The "texts" of Russian artist and thinker Daniil Kharms (1905-1942) were so many and varied and often unique (narrative, dramatic, philosophical, poetic, mathematical, pictographic, diagrammatic, musical, biographical) that they defied categorization—and, thus, thorough study or appreciation—through much of the twentieth century. This book, the first in English to view Kharms’s oeuvre in its entirety, is also the first to offer a complete, inclusive, and coherent understanding of the overall project of this artist and writer now considered a major figure in the modernist canon of Europe.
The book follows Kharms’s development as a creative thinker, inquiring into the nature of Kharmsian nonsense, the ontological status of the OBERIU object, writing as performance, Kharms’s gestural language, his "language machines," and his ideas of order, number, infinity, and chance. Reading every paper trace (as well as extant memories) of Kharms’s activities as part of a large project of world creation, Branislav Jakovljevic situates him in a twentieth-century effort—exemplified by Kafka, Beckett, Artaud, Malevich, and Khelbnikov, among others—to go beyond an interpretation of meaning circumscribed by rational and logical thought. Examining texts that could conceivably be called "literary" as well as sketches, diagrams, hieroglyphs, photographs, and unclassifiable others, Jakovljevic’s study is the first to provide a properly broad perspective on this creative thinker’s farranging, far-reaching, and finally comprehensive achievement.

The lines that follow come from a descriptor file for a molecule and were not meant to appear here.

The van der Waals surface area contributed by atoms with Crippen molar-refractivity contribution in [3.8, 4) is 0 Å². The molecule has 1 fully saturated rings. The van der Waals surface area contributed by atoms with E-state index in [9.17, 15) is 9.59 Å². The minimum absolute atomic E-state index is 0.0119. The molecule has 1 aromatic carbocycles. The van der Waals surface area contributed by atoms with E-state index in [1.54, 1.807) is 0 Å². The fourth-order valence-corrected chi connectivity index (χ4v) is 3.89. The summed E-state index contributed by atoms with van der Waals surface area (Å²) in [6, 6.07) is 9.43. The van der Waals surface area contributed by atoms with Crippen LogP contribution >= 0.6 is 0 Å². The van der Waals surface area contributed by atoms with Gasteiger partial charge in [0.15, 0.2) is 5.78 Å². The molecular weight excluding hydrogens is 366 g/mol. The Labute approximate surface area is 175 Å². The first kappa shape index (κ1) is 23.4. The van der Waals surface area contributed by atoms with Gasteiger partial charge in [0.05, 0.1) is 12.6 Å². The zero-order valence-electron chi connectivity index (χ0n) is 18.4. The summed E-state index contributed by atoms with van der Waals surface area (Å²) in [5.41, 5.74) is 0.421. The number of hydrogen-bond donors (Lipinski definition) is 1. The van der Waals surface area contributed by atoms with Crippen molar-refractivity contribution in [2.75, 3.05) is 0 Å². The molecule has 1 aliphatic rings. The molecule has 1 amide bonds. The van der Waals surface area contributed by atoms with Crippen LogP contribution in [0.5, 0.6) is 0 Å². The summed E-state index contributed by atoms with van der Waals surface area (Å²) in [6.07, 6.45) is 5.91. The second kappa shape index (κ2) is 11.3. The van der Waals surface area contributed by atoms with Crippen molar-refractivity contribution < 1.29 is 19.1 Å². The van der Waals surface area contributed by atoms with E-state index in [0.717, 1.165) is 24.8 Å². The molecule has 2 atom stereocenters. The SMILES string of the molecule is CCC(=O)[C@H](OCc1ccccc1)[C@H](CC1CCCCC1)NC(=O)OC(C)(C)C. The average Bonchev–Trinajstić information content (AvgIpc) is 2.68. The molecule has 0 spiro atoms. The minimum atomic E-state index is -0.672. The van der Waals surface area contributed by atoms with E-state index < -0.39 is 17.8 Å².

"Several keys to understanding Kharms’s oeuvre are offered here. By drawing in discussions of a broad range of Western thinkers, Jakovljevic brings Kharms to the English-language reader in a familiar and exciting context, making a strong case for Kharms’s inclusion in the international avant-garde canon as both artist and thinker."— Matvei Yankelevich, Hunter College